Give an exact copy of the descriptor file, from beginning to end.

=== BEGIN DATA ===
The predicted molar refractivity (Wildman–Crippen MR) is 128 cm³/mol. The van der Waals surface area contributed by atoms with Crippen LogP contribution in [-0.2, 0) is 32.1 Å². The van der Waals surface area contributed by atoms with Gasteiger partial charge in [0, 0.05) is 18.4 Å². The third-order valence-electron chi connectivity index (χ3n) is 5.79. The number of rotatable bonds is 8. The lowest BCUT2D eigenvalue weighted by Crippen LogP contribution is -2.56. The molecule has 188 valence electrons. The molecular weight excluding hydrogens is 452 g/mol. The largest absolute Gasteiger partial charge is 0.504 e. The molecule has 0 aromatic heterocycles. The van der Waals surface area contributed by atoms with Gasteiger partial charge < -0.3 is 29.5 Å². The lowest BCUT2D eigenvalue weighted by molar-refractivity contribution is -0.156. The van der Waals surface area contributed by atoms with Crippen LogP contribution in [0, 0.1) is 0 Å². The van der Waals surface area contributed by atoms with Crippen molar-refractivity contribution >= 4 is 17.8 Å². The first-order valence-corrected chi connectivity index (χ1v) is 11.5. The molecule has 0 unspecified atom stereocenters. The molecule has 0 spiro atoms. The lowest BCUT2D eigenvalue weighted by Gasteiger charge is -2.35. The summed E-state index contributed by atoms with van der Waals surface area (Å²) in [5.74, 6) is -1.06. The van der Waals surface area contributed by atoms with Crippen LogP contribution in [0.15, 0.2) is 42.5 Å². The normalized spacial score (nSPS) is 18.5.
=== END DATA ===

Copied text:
The predicted molar refractivity (Wildman–Crippen MR) is 128 cm³/mol. The van der Waals surface area contributed by atoms with Crippen LogP contribution in [-0.2, 0) is 32.1 Å². The van der Waals surface area contributed by atoms with Gasteiger partial charge in [0, 0.05) is 18.4 Å². The third-order valence-electron chi connectivity index (χ3n) is 5.79. The number of rotatable bonds is 8. The lowest BCUT2D eigenvalue weighted by Crippen LogP contribution is -2.56. The molecule has 188 valence electrons. The molecular weight excluding hydrogens is 452 g/mol. The largest absolute Gasteiger partial charge is 0.504 e. The molecule has 0 aromatic heterocycles. The van der Waals surface area contributed by atoms with Gasteiger partial charge < -0.3 is 29.5 Å². The lowest BCUT2D eigenvalue weighted by molar-refractivity contribution is -0.156. The van der Waals surface area contributed by atoms with Crippen LogP contribution in [0, 0.1) is 0 Å². The van der Waals surface area contributed by atoms with Crippen molar-refractivity contribution >= 4 is 17.8 Å². The first-order valence-corrected chi connectivity index (χ1v) is 11.5. The molecule has 0 unspecified atom stereocenters. The molecule has 0 spiro atoms. The lowest BCUT2D eigenvalue weighted by Gasteiger charge is -2.35. The summed E-state index contributed by atoms with van der Waals surface area (Å²) in [5.74, 6) is -1.06. The van der Waals surface area contributed by atoms with Crippen LogP contribution in [0.15, 0.2) is 42.5 Å². The normalized spacial score (nSPS) is 18.5.